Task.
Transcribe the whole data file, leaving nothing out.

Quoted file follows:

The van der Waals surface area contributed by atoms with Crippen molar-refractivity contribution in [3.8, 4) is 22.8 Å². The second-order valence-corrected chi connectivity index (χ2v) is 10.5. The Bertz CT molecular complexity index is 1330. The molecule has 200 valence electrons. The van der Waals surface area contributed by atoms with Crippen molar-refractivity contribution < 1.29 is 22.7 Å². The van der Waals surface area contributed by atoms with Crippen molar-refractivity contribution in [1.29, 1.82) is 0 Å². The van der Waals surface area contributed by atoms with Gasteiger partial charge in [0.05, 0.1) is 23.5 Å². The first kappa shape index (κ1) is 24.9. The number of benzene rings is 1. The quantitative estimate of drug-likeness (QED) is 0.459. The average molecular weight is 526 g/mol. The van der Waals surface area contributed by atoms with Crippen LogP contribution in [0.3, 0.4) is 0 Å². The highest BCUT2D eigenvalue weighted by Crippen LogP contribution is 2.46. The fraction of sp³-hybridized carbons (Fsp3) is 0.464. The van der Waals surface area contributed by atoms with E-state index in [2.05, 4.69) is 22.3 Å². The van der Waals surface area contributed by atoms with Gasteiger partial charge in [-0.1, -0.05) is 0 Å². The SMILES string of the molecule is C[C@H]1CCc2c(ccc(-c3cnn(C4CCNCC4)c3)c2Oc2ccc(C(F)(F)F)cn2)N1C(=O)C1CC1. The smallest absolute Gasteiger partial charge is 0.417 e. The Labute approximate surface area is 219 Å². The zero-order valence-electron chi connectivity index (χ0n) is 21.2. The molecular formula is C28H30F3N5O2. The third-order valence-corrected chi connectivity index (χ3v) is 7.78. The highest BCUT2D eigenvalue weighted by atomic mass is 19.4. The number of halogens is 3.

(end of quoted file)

The van der Waals surface area contributed by atoms with Crippen molar-refractivity contribution in [3.8, 4) is 22.8 Å². The second-order valence-corrected chi connectivity index (χ2v) is 10.5. The Bertz CT molecular complexity index is 1330. The molecule has 200 valence electrons. The van der Waals surface area contributed by atoms with Crippen molar-refractivity contribution < 1.29 is 22.7 Å². The van der Waals surface area contributed by atoms with Crippen molar-refractivity contribution in [1.29, 1.82) is 0 Å². The van der Waals surface area contributed by atoms with Gasteiger partial charge in [0.05, 0.1) is 23.5 Å². The first kappa shape index (κ1) is 24.9. The number of benzene rings is 1. The quantitative estimate of drug-likeness (QED) is 0.459. The average molecular weight is 526 g/mol. The van der Waals surface area contributed by atoms with Crippen LogP contribution in [0.3, 0.4) is 0 Å². The highest BCUT2D eigenvalue weighted by Crippen LogP contribution is 2.46. The fraction of sp³-hybridized carbons (Fsp3) is 0.464. The van der Waals surface area contributed by atoms with E-state index in [2.05, 4.69) is 22.3 Å². The van der Waals surface area contributed by atoms with Gasteiger partial charge in [-0.1, -0.05) is 0 Å². The SMILES string of the molecule is C[C@H]1CCc2c(ccc(-c3cnn(C4CCNCC4)c3)c2Oc2ccc(C(F)(F)F)cn2)N1C(=O)C1CC1. The smallest absolute Gasteiger partial charge is 0.417 e. The Labute approximate surface area is 219 Å². The zero-order valence-electron chi connectivity index (χ0n) is 21.2. The molecular formula is C28H30F3N5O2. The third-order valence-corrected chi connectivity index (χ3v) is 7.78. The highest BCUT2D eigenvalue weighted by atomic mass is 19.4. The number of halogens is 3.